NASA’s Space Launch System rocket finally roared to life on November 16, sending an uncrewed Orion on its historic journey around the Moon. Blasting off with 8.8 million pounds of thrust, it’s now the most powerful operational rocket in the world and the most powerful rocket ever built. The space agency finally has its megarocket, a necessity of the Artemis program, which seeks to land humans on the Moon later this decade and place a space station, called Gateway, in lunar orbit.

SLS blasting off on November 16, 2022.
SLS blasting off on November 16, 2022.
Photo: Terry Renna (AP)

“The first launch of the Space Launch System rocket was simply eye-watering,” Mark Sarafin, Artemis mission manager, said in a November 30 statement, adding that the rocket’s performance “was off by less than 0.3 percent in all cases across the board.” The rocket program was marred by budget overruns and delays, but SLS ultimately did exactly what it was supposed to do—while dropping our jaws in the process.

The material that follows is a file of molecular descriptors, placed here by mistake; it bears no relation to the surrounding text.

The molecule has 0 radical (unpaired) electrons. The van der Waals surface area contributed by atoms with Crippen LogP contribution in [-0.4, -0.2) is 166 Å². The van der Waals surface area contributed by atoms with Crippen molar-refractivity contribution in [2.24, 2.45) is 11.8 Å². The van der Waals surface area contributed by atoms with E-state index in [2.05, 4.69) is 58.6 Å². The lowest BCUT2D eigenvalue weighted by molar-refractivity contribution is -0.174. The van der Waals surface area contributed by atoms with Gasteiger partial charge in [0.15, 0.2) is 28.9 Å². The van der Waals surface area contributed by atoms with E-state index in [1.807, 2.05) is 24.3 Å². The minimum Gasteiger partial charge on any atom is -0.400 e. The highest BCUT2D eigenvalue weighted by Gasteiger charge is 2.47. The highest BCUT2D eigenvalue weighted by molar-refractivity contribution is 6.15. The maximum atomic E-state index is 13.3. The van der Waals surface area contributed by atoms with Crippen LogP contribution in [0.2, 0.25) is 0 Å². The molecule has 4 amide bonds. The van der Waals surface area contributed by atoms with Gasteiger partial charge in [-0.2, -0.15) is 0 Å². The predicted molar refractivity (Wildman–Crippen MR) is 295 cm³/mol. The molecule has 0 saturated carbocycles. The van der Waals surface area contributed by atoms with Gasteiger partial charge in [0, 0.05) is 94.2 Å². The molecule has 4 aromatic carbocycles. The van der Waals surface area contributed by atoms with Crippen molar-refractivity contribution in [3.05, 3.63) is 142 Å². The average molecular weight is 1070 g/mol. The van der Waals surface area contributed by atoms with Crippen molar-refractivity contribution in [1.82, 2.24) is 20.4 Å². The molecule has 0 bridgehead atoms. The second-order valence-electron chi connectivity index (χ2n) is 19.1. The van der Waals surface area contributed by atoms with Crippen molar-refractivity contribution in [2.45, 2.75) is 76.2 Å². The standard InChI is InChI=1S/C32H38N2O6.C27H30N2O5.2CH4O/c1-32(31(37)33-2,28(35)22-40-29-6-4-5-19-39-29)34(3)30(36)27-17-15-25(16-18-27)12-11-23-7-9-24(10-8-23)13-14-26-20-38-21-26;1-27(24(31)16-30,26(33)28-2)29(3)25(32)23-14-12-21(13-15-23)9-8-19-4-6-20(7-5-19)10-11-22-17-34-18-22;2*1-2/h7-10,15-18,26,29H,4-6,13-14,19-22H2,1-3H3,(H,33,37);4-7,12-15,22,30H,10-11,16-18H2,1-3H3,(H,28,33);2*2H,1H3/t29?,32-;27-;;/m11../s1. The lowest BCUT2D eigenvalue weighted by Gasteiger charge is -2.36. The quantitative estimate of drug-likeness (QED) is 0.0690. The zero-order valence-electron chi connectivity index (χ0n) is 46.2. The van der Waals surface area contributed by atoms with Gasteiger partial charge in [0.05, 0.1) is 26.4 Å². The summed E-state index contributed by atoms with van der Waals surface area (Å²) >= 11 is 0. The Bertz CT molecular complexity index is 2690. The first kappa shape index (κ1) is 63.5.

3. SLS wreaks havoc to the launch pad—and the pocket books

SLS is awesome, no doubt, but it comes with certain complications.

The launch vehicle’s core stage runs on a mixture of liquid oxygen and liquid hydrogen, the same super-leaky propellant that caused major headaches during the Space Shuttle era. Kennedy Space Center ground teams battled hydrogen leaks in advance of the rocket’s inaugural launch, resulting in multiple scrubs and an impromptu cryogenic tanking test in September. The team learned that the finicky rocket requires a kinder, gentler approach to tanking, but hydrogen leaks may continue to pose a problem during future launches.

When the megarocket did finally manage to blast off, it caused significant damage at the launch pad, including new scorch marks, missing paint, battered nitrogen and helium supply lines, and fried cameras. At liftoff, the powerful shockwave also tore off the tower’s elevator doors. NASA officials downplayed the damage, saying some of it was expected. Regardless, the mobile launcher is now in the Vehicle Assembly Building undergoing repairs.

Finally, the rocket, which first emerged as an idea 12 years ago and cost $23 billion to develop, is fully expendable, meaning each SLS rocket must be built from scratch. NASA inspector general Paul Martin expects each launch of SLS to cost upwards of $4.1 billion, “a price tag that strikes us as unsustainable,” he told Congress earlier this year.